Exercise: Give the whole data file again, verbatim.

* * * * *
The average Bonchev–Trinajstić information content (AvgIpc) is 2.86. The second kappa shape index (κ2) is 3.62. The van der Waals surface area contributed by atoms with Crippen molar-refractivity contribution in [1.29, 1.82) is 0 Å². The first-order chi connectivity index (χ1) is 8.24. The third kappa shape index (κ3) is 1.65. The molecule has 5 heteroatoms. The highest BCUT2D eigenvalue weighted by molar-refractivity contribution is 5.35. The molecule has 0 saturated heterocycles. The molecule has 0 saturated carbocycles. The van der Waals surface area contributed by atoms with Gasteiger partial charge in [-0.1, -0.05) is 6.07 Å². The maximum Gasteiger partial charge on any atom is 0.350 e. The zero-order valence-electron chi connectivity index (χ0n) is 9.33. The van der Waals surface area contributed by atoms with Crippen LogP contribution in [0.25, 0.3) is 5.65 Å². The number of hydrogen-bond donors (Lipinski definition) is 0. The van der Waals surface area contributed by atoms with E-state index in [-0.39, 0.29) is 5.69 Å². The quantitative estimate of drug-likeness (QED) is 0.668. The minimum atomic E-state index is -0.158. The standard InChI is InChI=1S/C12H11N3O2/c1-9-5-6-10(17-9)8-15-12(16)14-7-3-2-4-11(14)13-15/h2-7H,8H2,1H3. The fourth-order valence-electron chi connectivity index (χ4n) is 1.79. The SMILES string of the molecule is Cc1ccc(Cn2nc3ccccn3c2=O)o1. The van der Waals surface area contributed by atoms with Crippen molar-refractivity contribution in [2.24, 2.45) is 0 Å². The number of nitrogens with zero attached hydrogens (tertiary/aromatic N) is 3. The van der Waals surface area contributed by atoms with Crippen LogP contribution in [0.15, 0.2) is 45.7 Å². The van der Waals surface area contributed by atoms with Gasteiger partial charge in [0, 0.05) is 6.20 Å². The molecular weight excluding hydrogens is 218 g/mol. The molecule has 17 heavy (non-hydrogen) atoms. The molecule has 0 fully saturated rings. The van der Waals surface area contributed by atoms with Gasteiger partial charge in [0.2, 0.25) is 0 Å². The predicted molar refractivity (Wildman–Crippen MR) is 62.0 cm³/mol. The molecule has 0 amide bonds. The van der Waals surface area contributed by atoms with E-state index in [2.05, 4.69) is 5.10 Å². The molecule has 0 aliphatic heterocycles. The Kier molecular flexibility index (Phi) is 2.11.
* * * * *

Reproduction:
The average Bonchev–Trinajstić information content (AvgIpc) is 2.86. The second kappa shape index (κ2) is 3.62. The van der Waals surface area contributed by atoms with Crippen molar-refractivity contribution in [1.29, 1.82) is 0 Å². The first-order chi connectivity index (χ1) is 8.24. The third kappa shape index (κ3) is 1.65. The molecule has 5 heteroatoms. The highest BCUT2D eigenvalue weighted by molar-refractivity contribution is 5.35. The molecule has 0 saturated heterocycles. The molecule has 0 saturated carbocycles. The van der Waals surface area contributed by atoms with Gasteiger partial charge in [-0.1, -0.05) is 6.07 Å². The maximum Gasteiger partial charge on any atom is 0.350 e. The zero-order valence-electron chi connectivity index (χ0n) is 9.33. The van der Waals surface area contributed by atoms with Crippen LogP contribution in [0.25, 0.3) is 5.65 Å². The number of hydrogen-bond donors (Lipinski definition) is 0. The van der Waals surface area contributed by atoms with E-state index in [-0.39, 0.29) is 5.69 Å². The quantitative estimate of drug-likeness (QED) is 0.668. The minimum atomic E-state index is -0.158. The standard InChI is InChI=1S/C12H11N3O2/c1-9-5-6-10(17-9)8-15-12(16)14-7-3-2-4-11(14)13-15/h2-7H,8H2,1H3. The fourth-order valence-electron chi connectivity index (χ4n) is 1.79. The SMILES string of the molecule is Cc1ccc(Cn2nc3ccccn3c2=O)o1. The van der Waals surface area contributed by atoms with Crippen molar-refractivity contribution in [2.24, 2.45) is 0 Å². The number of nitrogens with zero attached hydrogens (tertiary/aromatic N) is 3. The van der Waals surface area contributed by atoms with Crippen LogP contribution in [0.15, 0.2) is 45.7 Å². The van der Waals surface area contributed by atoms with Gasteiger partial charge in [0, 0.05) is 6.20 Å². The molecular weight excluding hydrogens is 218 g/mol. The molecule has 17 heavy (non-hydrogen) atoms. The molecule has 0 fully saturated rings. The van der Waals surface area contributed by atoms with Gasteiger partial charge in [0.2, 0.25) is 0 Å². The predicted molar refractivity (Wildman–Crippen MR) is 62.0 cm³/mol. The molecule has 0 amide bonds. The van der Waals surface area contributed by atoms with E-state index in [2.05, 4.69) is 5.10 Å². The molecule has 0 aliphatic heterocycles. The Kier molecular flexibility index (Phi) is 2.11.